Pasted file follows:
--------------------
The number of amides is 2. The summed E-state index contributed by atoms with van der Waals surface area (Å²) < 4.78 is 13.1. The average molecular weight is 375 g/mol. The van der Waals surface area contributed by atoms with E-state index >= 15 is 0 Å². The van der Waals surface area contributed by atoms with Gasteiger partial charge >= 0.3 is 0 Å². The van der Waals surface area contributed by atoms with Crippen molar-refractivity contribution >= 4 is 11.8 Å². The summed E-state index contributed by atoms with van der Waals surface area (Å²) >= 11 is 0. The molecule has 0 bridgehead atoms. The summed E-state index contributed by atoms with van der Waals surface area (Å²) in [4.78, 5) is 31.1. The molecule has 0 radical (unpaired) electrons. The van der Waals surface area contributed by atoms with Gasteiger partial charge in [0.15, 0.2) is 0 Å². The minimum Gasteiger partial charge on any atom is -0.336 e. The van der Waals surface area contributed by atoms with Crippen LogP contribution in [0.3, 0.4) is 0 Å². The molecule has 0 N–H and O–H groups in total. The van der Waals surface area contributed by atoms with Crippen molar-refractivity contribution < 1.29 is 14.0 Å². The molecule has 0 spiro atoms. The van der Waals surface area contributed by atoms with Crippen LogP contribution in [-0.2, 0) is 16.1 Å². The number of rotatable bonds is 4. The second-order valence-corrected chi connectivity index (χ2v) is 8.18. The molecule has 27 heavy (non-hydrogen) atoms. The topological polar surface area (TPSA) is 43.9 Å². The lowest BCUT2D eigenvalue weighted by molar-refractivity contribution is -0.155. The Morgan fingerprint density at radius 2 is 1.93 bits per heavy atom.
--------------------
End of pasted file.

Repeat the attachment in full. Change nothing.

The number of amides is 2. The summed E-state index contributed by atoms with van der Waals surface area (Å²) < 4.78 is 13.1. The average molecular weight is 375 g/mol. The van der Waals surface area contributed by atoms with E-state index >= 15 is 0 Å². The van der Waals surface area contributed by atoms with Gasteiger partial charge >= 0.3 is 0 Å². The van der Waals surface area contributed by atoms with Crippen molar-refractivity contribution >= 4 is 11.8 Å². The summed E-state index contributed by atoms with van der Waals surface area (Å²) >= 11 is 0. The molecule has 0 bridgehead atoms. The summed E-state index contributed by atoms with van der Waals surface area (Å²) in [4.78, 5) is 31.1. The molecule has 0 radical (unpaired) electrons. The van der Waals surface area contributed by atoms with Gasteiger partial charge in [0.15, 0.2) is 0 Å². The minimum Gasteiger partial charge on any atom is -0.336 e. The van der Waals surface area contributed by atoms with Crippen LogP contribution in [0.3, 0.4) is 0 Å². The molecule has 0 N–H and O–H groups in total. The van der Waals surface area contributed by atoms with Crippen molar-refractivity contribution < 1.29 is 14.0 Å². The molecule has 0 spiro atoms. The van der Waals surface area contributed by atoms with Crippen LogP contribution in [-0.2, 0) is 16.1 Å². The number of rotatable bonds is 4. The second-order valence-corrected chi connectivity index (χ2v) is 8.18. The molecule has 27 heavy (non-hydrogen) atoms. The topological polar surface area (TPSA) is 43.9 Å². The lowest BCUT2D eigenvalue weighted by molar-refractivity contribution is -0.155. The Morgan fingerprint density at radius 2 is 1.93 bits per heavy atom.